Since CAD applications are among the most GPU-heavy, and the average price per GB of GPU is relatively high, they lend themselves extremely well to the use of Amazon Appstream 2.0 since it allows you to select the most cost-optimized instance type and size for that kind of software needs. This makes the whole solution cheaper than buying directly the hardware needed to run some of the most demanding computing tasks in the IT world.
Well, you can select the most cost-optimized instance type and size for your software needs, making it cheaper than buying directly the hardware needed to run some of the most demanding ones.

As mentioned above, it’s quite useless to configure and reserve a whole desktop instance if you only use an application.
You can seamlessly save your outputs inside an Amazon S3 bucket, where, if configured correctly, you can use a VPC endpoint and move the heavy CAD files only inside the AWS region, reducing costs even more!

Wrap Up

Overall Amazon AppStream is a solid option that can be considered when approaching the need to distribute applications easily, scalably, securely, and affordably, all while respecting an End-user environment.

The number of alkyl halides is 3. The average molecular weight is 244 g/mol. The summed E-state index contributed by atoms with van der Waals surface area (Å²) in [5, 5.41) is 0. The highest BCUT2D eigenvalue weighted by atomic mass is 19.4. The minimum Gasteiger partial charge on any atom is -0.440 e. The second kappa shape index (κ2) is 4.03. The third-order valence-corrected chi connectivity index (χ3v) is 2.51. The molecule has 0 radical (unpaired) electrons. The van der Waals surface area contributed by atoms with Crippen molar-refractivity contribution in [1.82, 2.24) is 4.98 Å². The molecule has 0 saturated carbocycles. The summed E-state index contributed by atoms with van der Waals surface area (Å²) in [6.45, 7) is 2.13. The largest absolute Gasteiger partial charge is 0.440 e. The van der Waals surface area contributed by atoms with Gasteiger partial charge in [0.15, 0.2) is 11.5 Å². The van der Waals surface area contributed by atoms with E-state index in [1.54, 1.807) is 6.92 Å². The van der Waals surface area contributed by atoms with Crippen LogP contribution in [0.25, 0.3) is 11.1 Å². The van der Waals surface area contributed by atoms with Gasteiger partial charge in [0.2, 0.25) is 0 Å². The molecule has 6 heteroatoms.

I found its use relatively simple; it doesn't require much effort in setting up the environment and the application, and managing the images and fleets is streamlined and well-documented.

There are definitely some alternatives that are similar to Amazon AppStream, like Citrix, VMWare, and Microsoft. Still, they all have their preferred use case, so I recommend carefully evaluating each provider’s pros and cons!

If you are interested in deepening this aspect, feel free to leave a comment below! We'll be happy to discuss this further in our following articles. 

See you again in 14 days on Proud2beCloud! 

About Proud2beCloud

Proud2beCloud is a blog by beSharp, an Italian APN Premier Consulting Partner expert in designing, implementing, and managing complex Cloud infrastructures and advanced services on AWS. Before being writers, we are Cloud Experts working daily with AWS services since 2007. We are hungry readers, innovative builders, and gem-seekers. On Proud2beCloud, we regularly share our best AWS pro tips, configuration insights, in-depth news, tips&tricks, how-tos, and many other resources. Join the discussion!

Stefano Salvaneschi
DevOps Engineer @ beSharp. I’m the kind of guy that can’t let a question go unanswered and I can’t resist making them too! Passionate about IT since i was a child, now landed on the Cloud side.In my free time i enjoy playing videogames, dungeons & dragons and everything geeky in between, all accompanied by a nice beer!